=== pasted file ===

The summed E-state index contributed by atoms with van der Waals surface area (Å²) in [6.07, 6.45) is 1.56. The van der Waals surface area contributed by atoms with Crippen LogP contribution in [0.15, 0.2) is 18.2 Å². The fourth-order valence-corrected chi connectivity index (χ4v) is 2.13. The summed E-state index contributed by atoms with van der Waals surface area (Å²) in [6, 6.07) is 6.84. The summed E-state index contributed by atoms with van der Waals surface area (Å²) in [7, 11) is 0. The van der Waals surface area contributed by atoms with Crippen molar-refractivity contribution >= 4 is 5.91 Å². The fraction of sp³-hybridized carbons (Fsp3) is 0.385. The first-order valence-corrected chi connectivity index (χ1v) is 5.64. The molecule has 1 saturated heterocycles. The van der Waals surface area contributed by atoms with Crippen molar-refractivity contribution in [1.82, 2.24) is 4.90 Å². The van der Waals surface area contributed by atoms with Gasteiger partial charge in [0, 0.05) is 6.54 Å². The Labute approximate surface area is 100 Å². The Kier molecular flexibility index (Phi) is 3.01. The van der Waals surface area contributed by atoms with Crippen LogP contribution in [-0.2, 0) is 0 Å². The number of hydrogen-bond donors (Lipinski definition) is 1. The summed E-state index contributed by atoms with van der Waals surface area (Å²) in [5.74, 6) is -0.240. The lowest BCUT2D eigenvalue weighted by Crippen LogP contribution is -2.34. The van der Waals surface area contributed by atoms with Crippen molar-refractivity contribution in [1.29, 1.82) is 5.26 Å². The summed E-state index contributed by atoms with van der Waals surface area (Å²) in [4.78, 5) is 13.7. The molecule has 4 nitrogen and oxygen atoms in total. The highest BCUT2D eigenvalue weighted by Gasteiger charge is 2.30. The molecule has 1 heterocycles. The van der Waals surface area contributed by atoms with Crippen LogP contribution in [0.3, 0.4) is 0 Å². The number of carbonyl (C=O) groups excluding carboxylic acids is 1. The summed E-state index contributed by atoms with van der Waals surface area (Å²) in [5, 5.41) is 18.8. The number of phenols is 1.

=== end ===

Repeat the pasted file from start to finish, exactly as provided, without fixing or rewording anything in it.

The summed E-state index contributed by atoms with van der Waals surface area (Å²) in [6.07, 6.45) is 1.56. The van der Waals surface area contributed by atoms with Crippen LogP contribution in [0.15, 0.2) is 18.2 Å². The fourth-order valence-corrected chi connectivity index (χ4v) is 2.13. The summed E-state index contributed by atoms with van der Waals surface area (Å²) in [6, 6.07) is 6.84. The summed E-state index contributed by atoms with van der Waals surface area (Å²) in [7, 11) is 0. The van der Waals surface area contributed by atoms with Crippen molar-refractivity contribution >= 4 is 5.91 Å². The fraction of sp³-hybridized carbons (Fsp3) is 0.385. The first-order valence-corrected chi connectivity index (χ1v) is 5.64. The molecule has 1 saturated heterocycles. The van der Waals surface area contributed by atoms with Crippen molar-refractivity contribution in [1.82, 2.24) is 4.90 Å². The van der Waals surface area contributed by atoms with Gasteiger partial charge in [0, 0.05) is 6.54 Å². The Labute approximate surface area is 100 Å². The Kier molecular flexibility index (Phi) is 3.01. The van der Waals surface area contributed by atoms with Crippen LogP contribution in [-0.2, 0) is 0 Å². The number of hydrogen-bond donors (Lipinski definition) is 1. The summed E-state index contributed by atoms with van der Waals surface area (Å²) in [5.74, 6) is -0.240. The lowest BCUT2D eigenvalue weighted by Crippen LogP contribution is -2.34. The van der Waals surface area contributed by atoms with Crippen molar-refractivity contribution in [1.29, 1.82) is 5.26 Å². The summed E-state index contributed by atoms with van der Waals surface area (Å²) in [4.78, 5) is 13.7. The molecule has 4 nitrogen and oxygen atoms in total. The highest BCUT2D eigenvalue weighted by Gasteiger charge is 2.30. The molecule has 1 heterocycles. The van der Waals surface area contributed by atoms with Crippen LogP contribution in [0.3, 0.4) is 0 Å². The number of carbonyl (C=O) groups excluding carboxylic acids is 1. The summed E-state index contributed by atoms with van der Waals surface area (Å²) in [5, 5.41) is 18.8. The number of phenols is 1.